Saturday, November 25th, 2017

Mental Health Interpretation: Program Structures and Funding Challenges

The National Partnership for Community Training is pleased to present the webinar:

Mental Health Interpretation: Program Structures and Funding Challenges

 

The objectives of this webinar are to:

  1. Provide an overview of three different program structures and approaches to providing interpretation
  2. Discuss effective sourcing and training for mental health interpreters
  3. Identify common challenges to identifying and accessing funding interpretation for mental health

Download a PDF of the slides here.

Click the video below to view the webinar.

 

This presenters for this webinar include:

  • Brent Pace, L.C.S.W.
    Brent Pace is currently the Clinical Director at Utah Health and Human Rights(UHHR); a torture treatment program located in Salt Lake City, UT. Brent provides consultation, training, and outreach to partners and others in the community and supervises the clinical and case management staff at the agency. Prior to joining UHHR, Brent worked as a therapist at the Center for Human Potential, where he continues to do general outpatient therapy part-time. Prior to that, he worked with juveniles who had offended sexually, and directed the Salt Lake Observation and Assessment Program for Utah’s Juvenile Justice Services. He specializes in working with survivors of torture and serious trauma as well as those in recovery from sexual, organizational, and other kinds of abuse. Brent runs mind-body skills groups with certification through the Center for Mind-Body Medicine. He received his Bachelor’s of Arts Degree in French from Brigham Young University and his Master’s Degree in Social Work from the University of Utah. When he’s not working, Brent loves taking photos, reading and writing poetry, watching international and independent films, spending time outdoors, collecting bow ties, and regularly traveling with his husband to France.
  • Dr. Hawthorne Smith, Ph.D.
    Dr. Smith is a licensed psychologist and Clinical Director of the Bellevue/NYU Program for Survivors of Torture. He is also an Assistant Professor at the NYU School of Medicine in the Department of Psychiatry. Dr. Smith received his doctorate in Counseling Psychology (with distinction) from Teachers College; Columbia University. Dr. Smith had previously earned a B.S.F.S. from the Georgetown University School of Foreign Service, an advanced certificate in African studies from Cheikh Anta Diop University in Dakar, Senegal, and a Masters in International Affairs from the Columbia University School of International and Public Affairs. Dr. Smith speaks extensively at professional conferences and seminars on providing clinical services for survivors of sociopolitical violence, and enhancing cross-cultural clinical skills among therapeutic service providers. Dr. Smith was also a co-founding member of Nah We Yone, Inc. (a non-profit organization working primarily with refugees from Sierra Leone, as well as other displaced Africans), and has helped to coordinate the International Youth Leadership Institute (IYLI), a leadership program for New York City teens. Dr. Smith has led these teenagers on summer fellowship programs to diverse countries such as Senegal, Gambia, South Africa, Egypt, and Israel. Dr. Smith is also a professional musician (saxophonist and vocalist) with international experience.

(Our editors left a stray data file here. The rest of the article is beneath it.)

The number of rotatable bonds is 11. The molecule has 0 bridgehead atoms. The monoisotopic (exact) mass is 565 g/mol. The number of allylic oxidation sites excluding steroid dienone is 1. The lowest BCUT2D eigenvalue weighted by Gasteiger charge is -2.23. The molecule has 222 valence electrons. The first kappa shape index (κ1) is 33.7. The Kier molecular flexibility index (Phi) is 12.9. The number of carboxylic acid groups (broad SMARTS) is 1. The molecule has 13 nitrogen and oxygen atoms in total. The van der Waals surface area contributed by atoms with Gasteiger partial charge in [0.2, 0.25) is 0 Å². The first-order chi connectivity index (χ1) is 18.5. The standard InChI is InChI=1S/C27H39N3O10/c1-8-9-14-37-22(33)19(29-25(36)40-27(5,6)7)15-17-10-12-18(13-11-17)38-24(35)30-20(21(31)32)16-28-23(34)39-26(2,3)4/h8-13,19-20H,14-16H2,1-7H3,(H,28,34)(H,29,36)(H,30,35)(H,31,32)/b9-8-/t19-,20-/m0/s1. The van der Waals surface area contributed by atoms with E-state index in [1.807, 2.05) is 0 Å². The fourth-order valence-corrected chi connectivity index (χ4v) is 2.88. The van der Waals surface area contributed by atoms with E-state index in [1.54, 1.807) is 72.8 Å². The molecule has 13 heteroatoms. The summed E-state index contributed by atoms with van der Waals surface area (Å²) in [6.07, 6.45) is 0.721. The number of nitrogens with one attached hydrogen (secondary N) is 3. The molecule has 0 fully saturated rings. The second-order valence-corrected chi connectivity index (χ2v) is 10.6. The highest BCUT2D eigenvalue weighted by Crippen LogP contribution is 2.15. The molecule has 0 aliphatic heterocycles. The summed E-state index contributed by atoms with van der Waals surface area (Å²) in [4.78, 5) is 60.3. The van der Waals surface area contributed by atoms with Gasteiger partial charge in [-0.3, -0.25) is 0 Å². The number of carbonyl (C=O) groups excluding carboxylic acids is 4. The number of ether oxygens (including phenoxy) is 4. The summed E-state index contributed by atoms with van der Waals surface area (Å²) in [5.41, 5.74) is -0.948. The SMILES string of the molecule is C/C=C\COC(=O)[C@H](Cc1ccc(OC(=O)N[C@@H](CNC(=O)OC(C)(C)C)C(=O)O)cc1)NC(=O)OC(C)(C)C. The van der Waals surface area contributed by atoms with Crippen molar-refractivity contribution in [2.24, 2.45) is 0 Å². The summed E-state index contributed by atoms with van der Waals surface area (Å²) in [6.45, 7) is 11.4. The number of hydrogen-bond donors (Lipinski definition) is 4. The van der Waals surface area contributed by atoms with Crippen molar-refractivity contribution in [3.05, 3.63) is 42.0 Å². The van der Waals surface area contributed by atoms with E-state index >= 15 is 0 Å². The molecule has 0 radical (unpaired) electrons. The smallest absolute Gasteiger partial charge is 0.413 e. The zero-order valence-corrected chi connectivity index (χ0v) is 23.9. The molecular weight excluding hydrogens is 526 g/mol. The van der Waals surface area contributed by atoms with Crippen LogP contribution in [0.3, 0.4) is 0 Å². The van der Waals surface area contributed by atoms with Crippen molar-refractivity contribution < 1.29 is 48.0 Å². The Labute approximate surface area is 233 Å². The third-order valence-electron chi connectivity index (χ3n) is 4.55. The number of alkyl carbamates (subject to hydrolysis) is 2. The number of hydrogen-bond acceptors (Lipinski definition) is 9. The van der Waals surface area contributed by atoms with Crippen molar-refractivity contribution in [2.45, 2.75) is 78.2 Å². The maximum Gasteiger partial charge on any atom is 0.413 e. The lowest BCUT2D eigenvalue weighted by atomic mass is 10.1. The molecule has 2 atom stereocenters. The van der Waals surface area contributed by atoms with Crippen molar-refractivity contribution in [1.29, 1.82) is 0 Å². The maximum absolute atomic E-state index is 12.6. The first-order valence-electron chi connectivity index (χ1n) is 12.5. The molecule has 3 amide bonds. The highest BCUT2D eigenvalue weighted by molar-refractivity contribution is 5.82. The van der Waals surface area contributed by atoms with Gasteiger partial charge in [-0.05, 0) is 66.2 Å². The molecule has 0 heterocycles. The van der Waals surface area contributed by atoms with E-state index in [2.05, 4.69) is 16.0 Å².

• Sylvia Acevedo, L.L.M.
    Sylvia is the Program Director overseeing the Florida Center for Survivors of TortureRefugee Resettlement, and VOICES Interpreter and Translation programs operating in Hillsborough, Pinellas, Miami-Dade and Broward Counties. Ms. Acevedo has over 20 years of social service experience devoting the last 13 years of her career to specifically overseeing programs for victims of gender based violence.  She attained her Bachelor of Science in Psychology from Lynn University and a Master of Laws (LL.M.) degree in Intercultural Human Rights from St. Thomas University School of Law.
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